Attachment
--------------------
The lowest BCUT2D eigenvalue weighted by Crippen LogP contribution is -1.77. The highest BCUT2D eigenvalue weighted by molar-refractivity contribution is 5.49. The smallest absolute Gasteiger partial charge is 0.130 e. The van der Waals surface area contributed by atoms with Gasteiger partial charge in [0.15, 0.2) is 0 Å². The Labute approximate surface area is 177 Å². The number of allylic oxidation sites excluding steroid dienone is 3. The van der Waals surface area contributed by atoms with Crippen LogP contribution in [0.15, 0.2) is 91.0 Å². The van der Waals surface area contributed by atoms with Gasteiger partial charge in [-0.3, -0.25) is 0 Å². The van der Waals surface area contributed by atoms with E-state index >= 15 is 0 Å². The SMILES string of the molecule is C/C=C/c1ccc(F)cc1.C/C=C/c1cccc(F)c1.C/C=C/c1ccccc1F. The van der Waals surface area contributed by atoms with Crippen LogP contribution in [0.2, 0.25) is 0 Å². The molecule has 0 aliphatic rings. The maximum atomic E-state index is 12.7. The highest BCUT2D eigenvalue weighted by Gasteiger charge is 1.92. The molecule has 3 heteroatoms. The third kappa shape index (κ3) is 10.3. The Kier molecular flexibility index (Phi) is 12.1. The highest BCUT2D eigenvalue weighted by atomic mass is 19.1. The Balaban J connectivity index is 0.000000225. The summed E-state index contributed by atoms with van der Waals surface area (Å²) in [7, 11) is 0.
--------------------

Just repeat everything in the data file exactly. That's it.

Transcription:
The lowest BCUT2D eigenvalue weighted by Crippen LogP contribution is -1.77. The highest BCUT2D eigenvalue weighted by molar-refractivity contribution is 5.49. The smallest absolute Gasteiger partial charge is 0.130 e. The van der Waals surface area contributed by atoms with Gasteiger partial charge in [0.15, 0.2) is 0 Å². The Labute approximate surface area is 177 Å². The number of allylic oxidation sites excluding steroid dienone is 3. The van der Waals surface area contributed by atoms with Crippen LogP contribution in [0.15, 0.2) is 91.0 Å². The van der Waals surface area contributed by atoms with Gasteiger partial charge in [-0.3, -0.25) is 0 Å². The van der Waals surface area contributed by atoms with E-state index >= 15 is 0 Å². The SMILES string of the molecule is C/C=C/c1ccc(F)cc1.C/C=C/c1cccc(F)c1.C/C=C/c1ccccc1F. The van der Waals surface area contributed by atoms with Crippen LogP contribution in [0.2, 0.25) is 0 Å². The molecule has 0 aliphatic rings. The maximum atomic E-state index is 12.7. The highest BCUT2D eigenvalue weighted by Gasteiger charge is 1.92. The molecule has 3 heteroatoms. The third kappa shape index (κ3) is 10.3. The Kier molecular flexibility index (Phi) is 12.1. The highest BCUT2D eigenvalue weighted by atomic mass is 19.1. The Balaban J connectivity index is 0.000000225. The summed E-state index contributed by atoms with van der Waals surface area (Å²) in [7, 11) is 0.